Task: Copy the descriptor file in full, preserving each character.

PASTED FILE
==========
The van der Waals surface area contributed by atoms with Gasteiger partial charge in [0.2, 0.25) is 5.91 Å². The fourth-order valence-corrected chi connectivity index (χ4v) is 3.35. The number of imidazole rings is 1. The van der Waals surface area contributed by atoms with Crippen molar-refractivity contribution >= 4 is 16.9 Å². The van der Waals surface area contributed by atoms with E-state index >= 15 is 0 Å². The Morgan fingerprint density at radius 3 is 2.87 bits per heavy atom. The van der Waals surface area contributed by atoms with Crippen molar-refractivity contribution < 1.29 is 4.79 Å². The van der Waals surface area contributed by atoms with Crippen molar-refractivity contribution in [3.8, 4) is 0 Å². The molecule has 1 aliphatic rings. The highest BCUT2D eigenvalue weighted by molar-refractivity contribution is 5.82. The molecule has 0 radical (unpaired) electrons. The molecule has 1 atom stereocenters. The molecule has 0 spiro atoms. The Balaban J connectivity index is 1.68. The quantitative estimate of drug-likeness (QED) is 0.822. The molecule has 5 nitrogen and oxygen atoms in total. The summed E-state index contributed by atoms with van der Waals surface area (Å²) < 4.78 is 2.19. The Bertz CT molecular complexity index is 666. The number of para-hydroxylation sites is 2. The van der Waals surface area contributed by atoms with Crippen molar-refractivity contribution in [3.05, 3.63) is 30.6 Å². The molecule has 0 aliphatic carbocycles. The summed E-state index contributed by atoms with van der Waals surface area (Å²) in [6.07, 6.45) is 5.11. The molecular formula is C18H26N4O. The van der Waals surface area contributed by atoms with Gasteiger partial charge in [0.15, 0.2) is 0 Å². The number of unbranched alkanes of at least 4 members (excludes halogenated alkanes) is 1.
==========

The van der Waals surface area contributed by atoms with Gasteiger partial charge in [0.2, 0.25) is 5.91 Å². The fourth-order valence-corrected chi connectivity index (χ4v) is 3.35. The number of imidazole rings is 1. The van der Waals surface area contributed by atoms with Crippen molar-refractivity contribution >= 4 is 16.9 Å². The van der Waals surface area contributed by atoms with E-state index >= 15 is 0 Å². The Morgan fingerprint density at radius 3 is 2.87 bits per heavy atom. The van der Waals surface area contributed by atoms with Crippen molar-refractivity contribution < 1.29 is 4.79 Å². The van der Waals surface area contributed by atoms with Crippen molar-refractivity contribution in [3.8, 4) is 0 Å². The molecule has 1 aliphatic rings. The highest BCUT2D eigenvalue weighted by molar-refractivity contribution is 5.82. The molecule has 0 radical (unpaired) electrons. The molecule has 1 atom stereocenters. The molecule has 0 spiro atoms. The Balaban J connectivity index is 1.68. The quantitative estimate of drug-likeness (QED) is 0.822. The molecule has 5 nitrogen and oxygen atoms in total. The summed E-state index contributed by atoms with van der Waals surface area (Å²) < 4.78 is 2.19. The Bertz CT molecular complexity index is 666. The number of para-hydroxylation sites is 2. The van der Waals surface area contributed by atoms with Crippen molar-refractivity contribution in [3.05, 3.63) is 30.6 Å². The molecule has 0 aliphatic carbocycles. The summed E-state index contributed by atoms with van der Waals surface area (Å²) in [6.07, 6.45) is 5.11. The molecular formula is C18H26N4O. The van der Waals surface area contributed by atoms with Gasteiger partial charge in [0.15, 0.2) is 0 Å². The number of unbranched alkanes of at least 4 members (excludes halogenated alkanes) is 1.